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Romanesque churches in Charente - Romanesque glory

Romanesque churches in Charente - Romanesque glory

23 Jul 2013 BY Tim Wells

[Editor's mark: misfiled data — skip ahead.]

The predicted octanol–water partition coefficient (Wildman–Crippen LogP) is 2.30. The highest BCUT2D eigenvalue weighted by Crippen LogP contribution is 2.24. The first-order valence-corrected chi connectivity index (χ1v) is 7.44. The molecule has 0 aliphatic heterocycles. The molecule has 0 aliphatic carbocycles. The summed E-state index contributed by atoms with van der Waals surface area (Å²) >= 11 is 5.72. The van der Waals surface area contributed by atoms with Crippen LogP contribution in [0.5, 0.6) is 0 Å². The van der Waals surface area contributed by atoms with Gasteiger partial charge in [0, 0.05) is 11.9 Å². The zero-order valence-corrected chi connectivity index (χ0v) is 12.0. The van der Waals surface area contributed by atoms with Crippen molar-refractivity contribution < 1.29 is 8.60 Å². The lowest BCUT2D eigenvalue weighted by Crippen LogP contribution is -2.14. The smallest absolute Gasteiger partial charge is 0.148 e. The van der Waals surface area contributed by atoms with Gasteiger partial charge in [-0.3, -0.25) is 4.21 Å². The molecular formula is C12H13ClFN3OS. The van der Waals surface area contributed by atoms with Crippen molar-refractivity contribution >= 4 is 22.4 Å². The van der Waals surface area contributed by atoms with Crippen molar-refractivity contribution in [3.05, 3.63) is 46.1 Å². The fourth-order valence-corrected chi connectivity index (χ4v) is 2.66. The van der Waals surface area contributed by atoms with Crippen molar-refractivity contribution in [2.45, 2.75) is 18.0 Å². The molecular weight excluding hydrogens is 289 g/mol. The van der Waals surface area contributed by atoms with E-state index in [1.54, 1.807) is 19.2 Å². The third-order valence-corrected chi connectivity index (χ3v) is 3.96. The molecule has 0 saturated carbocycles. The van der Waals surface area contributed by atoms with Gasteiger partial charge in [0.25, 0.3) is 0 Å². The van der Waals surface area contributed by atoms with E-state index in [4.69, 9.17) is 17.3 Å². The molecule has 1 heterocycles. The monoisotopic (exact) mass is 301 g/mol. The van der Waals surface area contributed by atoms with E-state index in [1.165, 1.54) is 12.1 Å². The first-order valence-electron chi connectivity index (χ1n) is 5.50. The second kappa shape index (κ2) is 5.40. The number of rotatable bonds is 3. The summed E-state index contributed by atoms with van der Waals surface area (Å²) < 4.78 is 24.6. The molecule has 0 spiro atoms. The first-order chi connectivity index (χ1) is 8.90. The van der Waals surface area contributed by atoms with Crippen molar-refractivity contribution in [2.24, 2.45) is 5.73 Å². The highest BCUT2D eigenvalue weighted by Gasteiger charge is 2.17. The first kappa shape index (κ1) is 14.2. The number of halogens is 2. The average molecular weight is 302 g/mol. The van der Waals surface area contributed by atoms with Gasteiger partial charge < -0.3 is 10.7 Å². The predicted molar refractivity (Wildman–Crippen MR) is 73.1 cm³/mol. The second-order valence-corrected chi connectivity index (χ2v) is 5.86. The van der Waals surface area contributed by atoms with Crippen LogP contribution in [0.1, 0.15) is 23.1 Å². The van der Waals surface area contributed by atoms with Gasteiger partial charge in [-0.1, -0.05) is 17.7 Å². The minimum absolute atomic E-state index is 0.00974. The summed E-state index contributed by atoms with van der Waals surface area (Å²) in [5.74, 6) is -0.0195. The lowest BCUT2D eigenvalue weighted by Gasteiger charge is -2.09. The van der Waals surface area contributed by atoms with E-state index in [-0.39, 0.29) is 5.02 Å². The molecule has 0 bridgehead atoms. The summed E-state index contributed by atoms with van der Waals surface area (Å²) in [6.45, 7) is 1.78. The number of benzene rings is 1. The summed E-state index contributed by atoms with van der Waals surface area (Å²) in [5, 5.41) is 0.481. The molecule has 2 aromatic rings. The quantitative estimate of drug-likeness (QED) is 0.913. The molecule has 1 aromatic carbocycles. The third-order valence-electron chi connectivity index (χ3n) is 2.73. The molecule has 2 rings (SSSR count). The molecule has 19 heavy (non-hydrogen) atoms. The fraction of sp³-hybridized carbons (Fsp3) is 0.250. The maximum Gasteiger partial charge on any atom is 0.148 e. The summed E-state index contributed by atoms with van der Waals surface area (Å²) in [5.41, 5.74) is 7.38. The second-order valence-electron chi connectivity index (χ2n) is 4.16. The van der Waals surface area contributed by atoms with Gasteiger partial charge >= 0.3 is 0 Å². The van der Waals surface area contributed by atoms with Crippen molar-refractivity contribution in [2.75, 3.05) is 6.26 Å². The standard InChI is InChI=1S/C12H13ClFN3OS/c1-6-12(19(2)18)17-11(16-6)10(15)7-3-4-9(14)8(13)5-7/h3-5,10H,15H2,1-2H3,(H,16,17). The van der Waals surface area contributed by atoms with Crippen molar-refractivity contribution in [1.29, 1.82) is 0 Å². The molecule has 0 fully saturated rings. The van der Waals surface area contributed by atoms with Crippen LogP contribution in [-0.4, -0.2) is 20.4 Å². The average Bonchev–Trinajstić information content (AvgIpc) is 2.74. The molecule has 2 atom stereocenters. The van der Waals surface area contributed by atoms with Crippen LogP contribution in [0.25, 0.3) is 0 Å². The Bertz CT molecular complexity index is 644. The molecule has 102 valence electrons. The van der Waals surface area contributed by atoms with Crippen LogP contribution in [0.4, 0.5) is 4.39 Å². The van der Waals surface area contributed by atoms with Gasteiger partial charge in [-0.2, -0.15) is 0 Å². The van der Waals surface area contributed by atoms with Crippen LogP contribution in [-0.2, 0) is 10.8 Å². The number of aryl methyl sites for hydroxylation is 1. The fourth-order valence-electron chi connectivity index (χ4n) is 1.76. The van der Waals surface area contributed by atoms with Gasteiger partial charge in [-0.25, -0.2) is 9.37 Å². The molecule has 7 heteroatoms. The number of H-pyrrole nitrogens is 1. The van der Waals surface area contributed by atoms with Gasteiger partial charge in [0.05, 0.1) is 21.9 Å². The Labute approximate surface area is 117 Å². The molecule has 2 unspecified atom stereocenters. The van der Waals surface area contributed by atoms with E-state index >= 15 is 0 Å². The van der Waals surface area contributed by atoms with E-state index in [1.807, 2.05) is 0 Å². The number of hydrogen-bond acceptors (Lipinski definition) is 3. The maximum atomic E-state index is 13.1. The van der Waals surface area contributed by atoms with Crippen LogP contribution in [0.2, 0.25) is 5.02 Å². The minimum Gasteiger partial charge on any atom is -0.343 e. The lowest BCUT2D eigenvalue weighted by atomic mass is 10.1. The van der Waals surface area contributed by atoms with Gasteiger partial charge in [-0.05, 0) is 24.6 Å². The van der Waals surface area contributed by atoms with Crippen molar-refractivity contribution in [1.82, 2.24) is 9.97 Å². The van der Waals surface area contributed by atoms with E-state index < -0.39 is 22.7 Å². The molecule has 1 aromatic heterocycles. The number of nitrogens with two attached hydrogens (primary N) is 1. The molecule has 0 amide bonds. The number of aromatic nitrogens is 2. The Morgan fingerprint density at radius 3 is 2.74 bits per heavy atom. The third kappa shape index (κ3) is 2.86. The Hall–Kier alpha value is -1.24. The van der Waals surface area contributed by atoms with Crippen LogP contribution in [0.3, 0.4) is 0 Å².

Romanesque was the first major architectural style to emerge from the Dark Ages and proliferate across nearly all of Europe, from the north of the British Isles to southern Sicily. Characterized mainly by its distinctive semicircular arches, it spread throughout France largely under the influence of the powerful Abbey of Cluny, whose network of monasteries was dotted along the southward-bound pilgrimage routes of St-Jacques-de-Campostela. One of these main routes descended from Paris through the Charente, especially in the Saintonge, and here we find a number of fascinating examples. In Angoulême, the Cathedral of St-Pierre was built between 1110 and 1128 by Bishop Gerard II, an artist, papal envoy, and general luminary of the time. It boasts an imposing bell tower, a glorious façade featuring over 70 sculptures; the nave also has no aisle, a common feature of the southern  French Romanesque. Poitiers has several fine examples, especially its 11th century church of Ste-Radegonde, a local patron saint who allegedly rests in the crypt, and St-Hilaire-le-Grand, a listed UNESCO World Heritage site, with a fine circular apse giving onto radiating chapels. At Aulnay-de-Saintonge, the Eglise St-Pierre features outstanding carved pillars, and a glorious south portal with parades of animals and fantastic beasts.

 

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